What Is VAWA’s Impact?

Even though the civil rights remedy was eliminated, VAWA and its subsequent reauthorizations have greatly enhanced services for victims of sexual, domestic, and stalking abuse, as well as providing education and training about violence against women to victim advocates, healthcare experts, law enforcement, prosecutors, and judges.

New legislation prohibits states from charging rape victims for forensic sexual assault examinations and criminalizes stalking through electronic surveillance.

Victims of domestic violence were originally intended to benefit from VAWA by improving criminal justice responses.

Under the VAWA 2000 and VAWA 2005, the grant programs created by the original VAWA were reauthorized, the mandate expanded to include domestic violence and sexual assault, and stalking, and the needs of underserved populations were addressed.

VAWA 2000 improved the protection of battered immigrants, survivors of sexual assault, and victims of dating violence. Domestic violence victims who fled across state lines were able to obtain custody orders without returning to jurisdictions where they might be in danger, and protection orders were more easily enforced.

In the VAWA 2005, communities of color, immigrant women, and tribal and Native communities were given increased access to services. New VAWA 2005 programs include Court Training and Improvements, Child Witness, and Culturally Specific Programs.

Domestic violence, sexual assault, and stalking are addressed by coordinated community responses (CCR), which encourage jurisdictions to bring together people from diverse backgrounds to share information and utilize their distinctive roles to improve community responses. There are many players involved, including victims’ advocates, cops, lawyers, judges, probation and corrections officials, healthcare experts, faith leaders, and survivors of violence against women.

The Office administers VAWA funds on Violence Against Women (OVW) of the Department of Justice.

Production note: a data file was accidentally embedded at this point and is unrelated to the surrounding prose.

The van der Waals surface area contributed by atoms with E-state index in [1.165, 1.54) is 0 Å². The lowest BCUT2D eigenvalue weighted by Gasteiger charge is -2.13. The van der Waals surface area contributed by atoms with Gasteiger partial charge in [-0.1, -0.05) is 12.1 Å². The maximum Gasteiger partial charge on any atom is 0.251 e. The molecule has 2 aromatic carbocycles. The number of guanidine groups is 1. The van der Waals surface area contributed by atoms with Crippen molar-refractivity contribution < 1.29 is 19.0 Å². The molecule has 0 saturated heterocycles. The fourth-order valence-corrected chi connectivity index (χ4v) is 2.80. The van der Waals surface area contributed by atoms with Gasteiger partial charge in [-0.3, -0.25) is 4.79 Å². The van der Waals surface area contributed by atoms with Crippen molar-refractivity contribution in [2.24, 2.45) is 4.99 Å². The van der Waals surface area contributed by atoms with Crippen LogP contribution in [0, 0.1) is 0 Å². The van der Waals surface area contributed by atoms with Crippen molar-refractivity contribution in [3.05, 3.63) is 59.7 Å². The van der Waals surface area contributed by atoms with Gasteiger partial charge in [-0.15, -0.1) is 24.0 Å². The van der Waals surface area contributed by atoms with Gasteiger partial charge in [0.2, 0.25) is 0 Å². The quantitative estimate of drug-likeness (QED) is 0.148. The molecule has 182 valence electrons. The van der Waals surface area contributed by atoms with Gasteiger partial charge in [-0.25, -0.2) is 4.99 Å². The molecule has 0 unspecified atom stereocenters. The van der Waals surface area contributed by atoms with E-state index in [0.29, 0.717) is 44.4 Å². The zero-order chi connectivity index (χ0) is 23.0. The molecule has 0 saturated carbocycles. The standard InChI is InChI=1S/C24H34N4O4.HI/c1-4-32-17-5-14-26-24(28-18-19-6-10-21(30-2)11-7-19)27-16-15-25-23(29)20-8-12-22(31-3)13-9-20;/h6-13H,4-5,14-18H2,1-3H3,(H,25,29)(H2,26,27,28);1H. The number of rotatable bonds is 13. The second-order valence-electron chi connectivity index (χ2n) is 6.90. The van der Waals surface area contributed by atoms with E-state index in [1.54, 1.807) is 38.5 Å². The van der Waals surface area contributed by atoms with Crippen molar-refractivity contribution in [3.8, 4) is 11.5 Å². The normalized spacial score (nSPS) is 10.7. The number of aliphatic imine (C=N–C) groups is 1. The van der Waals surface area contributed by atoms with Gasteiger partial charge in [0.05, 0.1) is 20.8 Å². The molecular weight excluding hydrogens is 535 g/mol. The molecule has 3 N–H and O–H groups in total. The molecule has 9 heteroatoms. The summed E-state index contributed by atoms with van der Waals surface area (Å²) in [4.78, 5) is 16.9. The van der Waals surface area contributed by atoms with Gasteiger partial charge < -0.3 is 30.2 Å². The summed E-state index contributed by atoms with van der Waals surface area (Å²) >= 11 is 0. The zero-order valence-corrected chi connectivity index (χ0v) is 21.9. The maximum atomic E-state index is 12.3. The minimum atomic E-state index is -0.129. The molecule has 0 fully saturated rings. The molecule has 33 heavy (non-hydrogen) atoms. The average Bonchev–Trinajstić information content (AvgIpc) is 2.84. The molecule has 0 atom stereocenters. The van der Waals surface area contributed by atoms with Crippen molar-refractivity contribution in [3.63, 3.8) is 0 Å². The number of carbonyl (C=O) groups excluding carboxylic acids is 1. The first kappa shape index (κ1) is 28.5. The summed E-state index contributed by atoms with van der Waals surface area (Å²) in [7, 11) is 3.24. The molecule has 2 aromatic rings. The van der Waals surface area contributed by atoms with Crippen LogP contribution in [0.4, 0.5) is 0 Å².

OVW provides financial and technical assistance to communities across the country to create programs, policies, and practices that end domestic violence, dating violence, sexual assault, and stalking. In 2002, it was established as a permanent part of the Department of Justice with a Director appointed by the President and confirmed by the Senate.

State, tribal, and local governments, non-profit organizations, and universities have received nearly $4 billion in VAWA grants since 1994. To combat the legacy of laws and social norms that have long justified violence against women, the American Recovery and Reinvestment Act included an additional $225 million for OVW on February 19, 2009.

How Does the Act Affect the Injured Party’s Ability to Travel Across State Lines?

Before VAWA, protection orders issued in one state were not always enforced in another. In other words, injured parties sometimes had to obtain a new protection order or register their current one whenever they crossed state lines.

Protection orders issued through criminal or civil cases are now given full faith and credit under VAWA. Therefore, such orders are fully enforceable in other jurisdictions as well. Under certain conditions, Alaska, Montana, and Pennsylvania still require out-of-state orders to be filed with the state.

Thus, a person convicted of domestic violence may not:

  • Follow the victim across state lines into another state for the purposes of violating a protection order
  • Travel to another state for the purposes of committing domestic violence against a spouse or ex-spouse
  • Force the victim to relocate to another state

These new changes can greatly assist victims of domestic violence, who may already be under stress or anxiety when traveling interstate.

Do I Need a Lawyer for Assistance with a Protection Order?

Protection or restraining orders can sometimes be confusing to understand. If you need assistance with a court order or with a domestic abuse claim, you may wish to contact a family lawyer in your area.

Traveling or relocating to a different state may require the services of an attorney. After a domestic violence hearing, your family lawyer can advise you on your rights regarding interstate travel. If you have any questions regarding local or state laws, be sure to ask.